The preparation of esters from alcohols and carboxylic acids can be accomplished using conventional methods and techniques known and familiar to those skilled in the art. In general, technical pentaerythritol is heated with the desired carboxylic acid mixture optionally in the presence of a catalyst. Generally, a slight excess of acid is employed to force the reaction to completion. Water is removed during the reaction and any excess acid is then stripped from the reaction mixture. The esters of technical pentaerythritol may be used without further purification or may be further purified using conventional techniques such as distillation.
For the purposes of this specification and the following claims, the term "technical pentaerythritol ester" is understood as meaning the polyol ester base oil prepared from technical pentaerythritol and a mixture of C4 -C12 carboxylic acids.
As previously stated, to the synthetic oil base stock is added a minor portion of an additive comprising a mixture of amine phosphate and SFA.
The amine phosphate used includes commercial amine phosphate containing mixed mono- and di-acid phosphates and specialty amine salt of diacid phosphate. The mono- and di-acid phosphate amines have the structural formula: ##STR3## where R and R1 are the same or different and are C1 to C12 linear or branched chain alkyl
R1 and R2 are H or C1 to C12 linear or branched chain alkyl
R3 is C4 to C12 linear or branched chain alkyl, or aryl-R4 or R4 -aryl where R4 is H or C1 -C12 alkyl, and aryl is C6.
The preferred amine phosphates are those wherein R and R1 are C1 -C6 alkyl, and R1 and R2 are H, or C1 -C4 alkyl and R3 is aryl-R4 where R4 is linear chain C4 -C12 alkyl or R3 is linear or branched chain C8 -C12 alkyl.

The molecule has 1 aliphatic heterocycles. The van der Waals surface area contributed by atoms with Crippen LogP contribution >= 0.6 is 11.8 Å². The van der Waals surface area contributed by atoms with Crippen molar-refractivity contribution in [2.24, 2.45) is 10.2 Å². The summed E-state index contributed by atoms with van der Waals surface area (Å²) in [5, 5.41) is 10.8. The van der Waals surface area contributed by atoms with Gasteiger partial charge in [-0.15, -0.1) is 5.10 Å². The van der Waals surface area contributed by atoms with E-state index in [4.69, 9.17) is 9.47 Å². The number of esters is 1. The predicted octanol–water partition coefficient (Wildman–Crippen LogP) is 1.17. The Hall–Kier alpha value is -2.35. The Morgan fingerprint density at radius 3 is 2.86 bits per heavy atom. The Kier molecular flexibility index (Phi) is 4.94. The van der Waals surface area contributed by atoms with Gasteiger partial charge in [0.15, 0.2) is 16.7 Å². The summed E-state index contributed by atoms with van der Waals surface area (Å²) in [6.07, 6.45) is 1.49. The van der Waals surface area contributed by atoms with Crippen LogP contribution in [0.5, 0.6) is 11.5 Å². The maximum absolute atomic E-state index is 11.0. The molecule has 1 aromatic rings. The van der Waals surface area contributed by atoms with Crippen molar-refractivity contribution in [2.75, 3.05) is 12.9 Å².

The molar ratio of monoacid to diacid phosphate in the commercial amine phosphates used in this invention ranges from 3:1 to 1:3.
Mixed mono-/di-acid phosphate and just diacid phosphate can be used with the latter being the preferred.
The amine phosphates are used in an amount by weight in the range 50 to 300 ppm (based on base stock), preferably 75 to 250 ppm, most preferably 100 to 200 ppm amine phospate.
Materials of this type are available commercially from a number of sources including R. T. Vanderbilt (Vanlube series) and Ciba Geigy.
SFA, the sulfur containing additive used in this invention, are linear C14 -C18 saturated or unsaturated chain monocarboxylic acids which are cross-linked by S in the forms of mono-, di- and poly-sulfides. The relative fraction of the different S bridges depends on reaction conditions and the relative amount of S charged. The details of sulfurization of fatty acids are found in several references such as Organic Sulfur Compounds by L. Bateman and C. G. Moore, and Mechanism of Sulfur Reaction by W. A. Pryor.
The preferred SFA is sulfurized oleic acid (SOA) with sulfur concentration of 5 to 15% of the SOA weight, incorporated as the mono- and di-sulfides.
The SFA is used in an amount by weight in the range 100 to 1000 ppm (based on polyol ester base stock), preferably 150 to 800 ppm, most preferably 250 to 500 ppm.
The amine phosphate and the SFA are used in the weight ratio of 1:1 to 1:10, preferably 1:1.5 to 1:5, most preferably 1:2 to 1:3 amine phosphate:SFA.
The synthetic oil based, preferably polyol ester-based high load-carrying oil may also contain one or more of the following classes of additives: antioxidants, antifoamants, antiwear agents, corrosion inhibitors, hydrolytic stabilizers, metal deactivator, detergents. Total amount of such other additives can be in the range 0.5 to 15 wt %, preferably 2 to 10 wt %, most preferably 3 to 8 wt %.